This article is about the search engine. For the former corporation Terra Lycos, see Terra Networks. For defunct European venture, see Lycos Europe.
Lycos, Inc.

A screenshot of
Type of business Subsidiary
Type of site
Search Engine and Web Portal
Available in multilingual
Founded 1994 (1994)
Pittsburgh, Pennsylvania, U.S.
Headquarters Waltham, Massachusetts
Founder(s) Bob Davis
Key people Suresh Reddy, CEO of Ybrant Digital[1]
Revenue $24.76M (2009)[2]
Employees 72 in US (2007)
Parent Ybrant Digital[3]
Slogan(s) Simplify your Digital Life
Alexa rank Negative increase 15,246 (September 2016)[4]
Registration optional
Launched April 13, 1995 (1995-04-13)
Current status active

Lycos, Inc., is a search engine and web portal established in 1994, spun out of Carnegie Mellon University. Lycos also encompasses a network of email, webhosting, social networking, and entertainment websites.

Corporate history

Lycos is a university spin-off that began as a research project by Michael Loren Mauldin of Carnegie Mellon University's main Pittsburgh campus in 1994. Lycos Inc. was formed with approximately US $2 million ($3.2 million today) in venture capital funding from CMGI. Bob Davis became the CEO and first employee of the new company in 1995, and concentrated on building the company into an advertising-supported web portal. Lycos enjoyed several years of growth during the 1990s and became the most visited online destination in the world in 1999, with a global presence in more than 40 countries.[5][6]

In 1996, the company completed the fastest IPO from inception to offering in NASDAQ history. In 1997, it became one of the first profitable internet businesses in the world. In 1998, Lycos paid $58 million ($84.3 million today) for Tripod in an attempt to "break into the portal market."[7] Over the course of the next few years, Lycos acquired nearly two dozen internet brands including Gamesville, WhoWhere, Wired Digital (eventually sold to Wired),, Angelfire, and Raging Bull.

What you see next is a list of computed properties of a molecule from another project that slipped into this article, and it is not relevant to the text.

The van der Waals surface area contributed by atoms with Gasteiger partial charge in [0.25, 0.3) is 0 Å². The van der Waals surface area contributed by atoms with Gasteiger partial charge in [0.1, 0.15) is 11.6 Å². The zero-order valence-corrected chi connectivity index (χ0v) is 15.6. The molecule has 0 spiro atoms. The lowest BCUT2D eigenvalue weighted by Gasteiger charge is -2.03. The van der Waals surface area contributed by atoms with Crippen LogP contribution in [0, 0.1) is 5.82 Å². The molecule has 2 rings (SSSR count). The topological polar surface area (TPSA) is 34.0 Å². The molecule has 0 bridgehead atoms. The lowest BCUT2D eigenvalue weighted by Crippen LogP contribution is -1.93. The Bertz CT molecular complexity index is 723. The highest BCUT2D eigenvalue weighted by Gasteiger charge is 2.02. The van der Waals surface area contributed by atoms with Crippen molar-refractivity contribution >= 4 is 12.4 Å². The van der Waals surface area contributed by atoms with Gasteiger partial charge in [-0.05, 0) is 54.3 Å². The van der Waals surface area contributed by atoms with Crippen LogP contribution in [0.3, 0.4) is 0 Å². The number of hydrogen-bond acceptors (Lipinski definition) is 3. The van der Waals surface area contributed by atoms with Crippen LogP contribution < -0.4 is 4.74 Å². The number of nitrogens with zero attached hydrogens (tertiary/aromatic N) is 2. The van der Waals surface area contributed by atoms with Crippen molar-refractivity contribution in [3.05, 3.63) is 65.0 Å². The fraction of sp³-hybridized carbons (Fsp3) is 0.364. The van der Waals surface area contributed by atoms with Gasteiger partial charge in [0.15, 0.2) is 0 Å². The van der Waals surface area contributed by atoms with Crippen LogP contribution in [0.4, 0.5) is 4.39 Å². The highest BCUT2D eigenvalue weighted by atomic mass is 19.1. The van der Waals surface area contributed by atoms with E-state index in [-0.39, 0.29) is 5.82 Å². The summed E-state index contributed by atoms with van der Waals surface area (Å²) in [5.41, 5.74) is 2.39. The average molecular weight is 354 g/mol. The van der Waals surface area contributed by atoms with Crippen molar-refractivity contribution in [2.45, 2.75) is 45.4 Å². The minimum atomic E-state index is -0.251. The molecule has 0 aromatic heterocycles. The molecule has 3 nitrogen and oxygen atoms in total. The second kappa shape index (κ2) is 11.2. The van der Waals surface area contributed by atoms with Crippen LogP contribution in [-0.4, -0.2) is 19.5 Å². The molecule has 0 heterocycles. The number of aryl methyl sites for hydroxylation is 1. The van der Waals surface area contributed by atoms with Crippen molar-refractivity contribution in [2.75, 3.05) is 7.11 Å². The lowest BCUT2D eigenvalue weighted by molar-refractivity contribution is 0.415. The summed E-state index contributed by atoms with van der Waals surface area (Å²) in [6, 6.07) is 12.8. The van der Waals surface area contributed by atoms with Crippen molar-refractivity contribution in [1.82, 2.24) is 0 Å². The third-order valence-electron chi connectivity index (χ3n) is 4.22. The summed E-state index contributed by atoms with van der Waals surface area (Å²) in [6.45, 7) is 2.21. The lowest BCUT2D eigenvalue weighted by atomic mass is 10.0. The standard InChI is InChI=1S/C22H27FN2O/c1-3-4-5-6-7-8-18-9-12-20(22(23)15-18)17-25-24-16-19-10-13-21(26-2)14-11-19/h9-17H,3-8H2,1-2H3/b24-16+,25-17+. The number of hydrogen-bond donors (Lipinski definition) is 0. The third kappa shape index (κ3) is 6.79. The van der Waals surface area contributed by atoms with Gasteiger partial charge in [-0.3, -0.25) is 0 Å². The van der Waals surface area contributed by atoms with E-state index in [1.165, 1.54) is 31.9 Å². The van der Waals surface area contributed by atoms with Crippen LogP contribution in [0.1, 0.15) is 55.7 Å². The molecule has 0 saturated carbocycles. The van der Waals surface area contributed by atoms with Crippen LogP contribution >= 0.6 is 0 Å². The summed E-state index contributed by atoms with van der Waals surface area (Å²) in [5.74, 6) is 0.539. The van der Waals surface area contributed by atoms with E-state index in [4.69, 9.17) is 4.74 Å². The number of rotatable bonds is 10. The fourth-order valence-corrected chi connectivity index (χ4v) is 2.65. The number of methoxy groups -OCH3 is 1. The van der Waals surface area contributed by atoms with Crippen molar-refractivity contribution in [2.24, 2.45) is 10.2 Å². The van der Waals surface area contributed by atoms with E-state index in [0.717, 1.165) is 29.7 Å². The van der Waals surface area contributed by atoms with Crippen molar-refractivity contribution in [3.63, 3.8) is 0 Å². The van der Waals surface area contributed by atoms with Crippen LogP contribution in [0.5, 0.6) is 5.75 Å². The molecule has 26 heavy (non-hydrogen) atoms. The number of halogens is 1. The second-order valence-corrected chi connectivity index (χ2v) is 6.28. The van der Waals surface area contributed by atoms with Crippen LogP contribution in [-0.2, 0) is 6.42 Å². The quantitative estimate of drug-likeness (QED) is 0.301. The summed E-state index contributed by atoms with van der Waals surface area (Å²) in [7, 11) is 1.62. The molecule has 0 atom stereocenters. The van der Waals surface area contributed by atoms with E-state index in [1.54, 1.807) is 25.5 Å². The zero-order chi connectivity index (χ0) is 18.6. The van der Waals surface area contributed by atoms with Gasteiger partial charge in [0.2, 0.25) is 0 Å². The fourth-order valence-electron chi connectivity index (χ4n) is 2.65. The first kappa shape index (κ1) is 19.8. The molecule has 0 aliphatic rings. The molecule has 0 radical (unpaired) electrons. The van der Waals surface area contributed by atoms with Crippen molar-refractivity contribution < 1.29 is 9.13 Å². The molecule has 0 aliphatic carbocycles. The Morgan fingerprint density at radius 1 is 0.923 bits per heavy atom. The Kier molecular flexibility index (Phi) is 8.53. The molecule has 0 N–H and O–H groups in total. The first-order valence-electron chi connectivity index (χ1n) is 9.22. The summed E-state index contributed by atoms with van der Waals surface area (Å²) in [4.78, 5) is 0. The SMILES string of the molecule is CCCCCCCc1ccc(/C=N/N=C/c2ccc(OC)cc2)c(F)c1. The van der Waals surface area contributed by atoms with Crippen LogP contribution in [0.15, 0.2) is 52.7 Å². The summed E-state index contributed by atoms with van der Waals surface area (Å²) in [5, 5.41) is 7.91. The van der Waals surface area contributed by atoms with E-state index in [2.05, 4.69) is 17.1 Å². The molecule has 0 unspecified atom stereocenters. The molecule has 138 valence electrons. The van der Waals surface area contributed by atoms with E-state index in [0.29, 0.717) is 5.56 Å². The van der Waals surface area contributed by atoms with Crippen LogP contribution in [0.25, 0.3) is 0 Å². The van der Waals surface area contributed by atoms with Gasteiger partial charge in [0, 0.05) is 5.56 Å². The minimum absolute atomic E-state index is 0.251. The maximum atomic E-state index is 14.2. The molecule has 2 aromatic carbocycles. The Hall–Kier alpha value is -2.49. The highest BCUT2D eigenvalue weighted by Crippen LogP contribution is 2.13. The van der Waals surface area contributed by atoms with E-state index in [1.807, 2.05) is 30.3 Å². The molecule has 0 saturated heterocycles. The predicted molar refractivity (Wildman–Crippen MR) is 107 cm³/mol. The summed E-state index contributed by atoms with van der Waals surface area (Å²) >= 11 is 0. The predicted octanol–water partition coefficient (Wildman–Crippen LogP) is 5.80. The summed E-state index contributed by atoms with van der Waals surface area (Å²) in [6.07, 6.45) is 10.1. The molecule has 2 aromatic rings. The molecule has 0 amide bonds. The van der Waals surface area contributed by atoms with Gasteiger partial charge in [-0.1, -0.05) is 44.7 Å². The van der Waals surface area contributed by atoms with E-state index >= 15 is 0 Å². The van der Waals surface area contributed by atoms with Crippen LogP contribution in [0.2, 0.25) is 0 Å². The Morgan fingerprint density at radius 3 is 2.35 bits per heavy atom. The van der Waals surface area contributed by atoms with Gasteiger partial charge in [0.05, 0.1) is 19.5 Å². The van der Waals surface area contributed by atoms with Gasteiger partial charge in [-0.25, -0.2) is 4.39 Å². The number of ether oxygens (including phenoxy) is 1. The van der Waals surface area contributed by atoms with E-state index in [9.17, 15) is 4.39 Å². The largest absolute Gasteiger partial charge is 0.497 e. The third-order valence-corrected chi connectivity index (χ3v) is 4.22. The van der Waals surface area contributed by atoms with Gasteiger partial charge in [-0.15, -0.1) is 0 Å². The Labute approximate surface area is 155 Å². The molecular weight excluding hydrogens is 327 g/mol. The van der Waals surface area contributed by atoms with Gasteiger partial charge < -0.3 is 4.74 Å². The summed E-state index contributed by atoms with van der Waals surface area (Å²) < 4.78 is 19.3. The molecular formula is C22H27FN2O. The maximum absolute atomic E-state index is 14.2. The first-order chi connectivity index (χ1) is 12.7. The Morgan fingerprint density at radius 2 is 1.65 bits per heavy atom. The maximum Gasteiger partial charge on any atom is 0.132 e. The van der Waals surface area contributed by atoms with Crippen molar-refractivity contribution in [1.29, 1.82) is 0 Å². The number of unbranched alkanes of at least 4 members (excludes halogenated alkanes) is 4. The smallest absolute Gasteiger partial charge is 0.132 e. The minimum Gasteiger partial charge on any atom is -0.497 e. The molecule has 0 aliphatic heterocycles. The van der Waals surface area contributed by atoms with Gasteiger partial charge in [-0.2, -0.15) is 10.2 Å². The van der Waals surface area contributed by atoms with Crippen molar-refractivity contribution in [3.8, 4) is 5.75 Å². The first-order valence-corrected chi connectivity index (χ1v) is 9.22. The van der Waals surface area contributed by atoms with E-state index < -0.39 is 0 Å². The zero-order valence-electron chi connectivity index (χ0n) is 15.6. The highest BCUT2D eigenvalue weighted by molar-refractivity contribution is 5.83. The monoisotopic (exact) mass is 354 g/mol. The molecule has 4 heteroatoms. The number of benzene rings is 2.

Lycos Europe was a joint venture between Lycos and the Bertelsmann transnational media corporation, but it has always been a distinct corporate entity. Although Lycos Europe remains the largest of Lycos's overseas ventures, several other companies also entered into joint venture agreements including Lycos Canada, Lycos Korea and Lycos Asia.[8]

Near the peak of the internet bubble on May 16, 2000, Lycos announced its intent to be acquired by Terra Networks, the internet arm of the Spanish telecommunications giant Telefónica, for $12.5 billion ($17.8 billion today).[9] The acquisition price represented a return of nearly 3000 times the company's initial venture capital investment and about 20 times its initial public offering valuation. The transaction closed in October 2000 and the merged company was renamed Terra Lycos, although the Lycos brand continued to be used in the United States. Overseas, the company continued to be known as Terra Networks.

On August 2, 2004, Terra announced that it was selling Lycos to Seoul, South Korea-based Daum Communications Corporation for $95.4 million in cash ($119.72 million today), less than 2% of Terra's initial multibillion-dollar investment. In October 2004, the transaction closed for sale of half of the business and the company name was changed back to Lycos Inc. The remaining Terra half was reacquired by Telefónica.